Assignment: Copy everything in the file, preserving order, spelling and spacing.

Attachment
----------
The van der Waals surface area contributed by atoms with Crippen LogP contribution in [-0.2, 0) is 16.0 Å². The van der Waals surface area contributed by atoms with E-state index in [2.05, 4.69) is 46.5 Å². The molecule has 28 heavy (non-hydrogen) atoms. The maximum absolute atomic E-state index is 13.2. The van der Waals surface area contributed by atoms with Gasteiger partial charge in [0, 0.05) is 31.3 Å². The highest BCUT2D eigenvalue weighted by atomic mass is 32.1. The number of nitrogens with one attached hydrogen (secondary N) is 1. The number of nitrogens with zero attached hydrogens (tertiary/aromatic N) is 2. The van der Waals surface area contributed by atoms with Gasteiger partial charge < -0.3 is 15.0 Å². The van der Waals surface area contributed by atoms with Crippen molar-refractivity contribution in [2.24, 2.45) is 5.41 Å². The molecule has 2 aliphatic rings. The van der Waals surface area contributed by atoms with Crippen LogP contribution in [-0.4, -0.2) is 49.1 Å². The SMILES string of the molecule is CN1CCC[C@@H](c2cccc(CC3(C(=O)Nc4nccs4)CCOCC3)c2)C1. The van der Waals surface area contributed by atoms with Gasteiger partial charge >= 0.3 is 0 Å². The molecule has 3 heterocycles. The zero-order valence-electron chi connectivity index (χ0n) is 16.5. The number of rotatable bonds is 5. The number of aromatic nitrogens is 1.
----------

The van der Waals surface area contributed by atoms with Crippen LogP contribution in [-0.2, 0) is 16.0 Å². The van der Waals surface area contributed by atoms with E-state index in [2.05, 4.69) is 46.5 Å². The molecule has 28 heavy (non-hydrogen) atoms. The maximum absolute atomic E-state index is 13.2. The van der Waals surface area contributed by atoms with Gasteiger partial charge in [0, 0.05) is 31.3 Å². The highest BCUT2D eigenvalue weighted by atomic mass is 32.1. The number of nitrogens with one attached hydrogen (secondary N) is 1. The number of nitrogens with zero attached hydrogens (tertiary/aromatic N) is 2. The van der Waals surface area contributed by atoms with Gasteiger partial charge < -0.3 is 15.0 Å². The van der Waals surface area contributed by atoms with Crippen molar-refractivity contribution in [2.24, 2.45) is 5.41 Å². The molecule has 2 aliphatic rings. The van der Waals surface area contributed by atoms with Crippen LogP contribution in [-0.4, -0.2) is 49.1 Å². The SMILES string of the molecule is CN1CCC[C@@H](c2cccc(CC3(C(=O)Nc4nccs4)CCOCC3)c2)C1. The van der Waals surface area contributed by atoms with Gasteiger partial charge >= 0.3 is 0 Å². The molecule has 3 heterocycles. The zero-order valence-electron chi connectivity index (χ0n) is 16.5. The number of rotatable bonds is 5. The number of aromatic nitrogens is 1.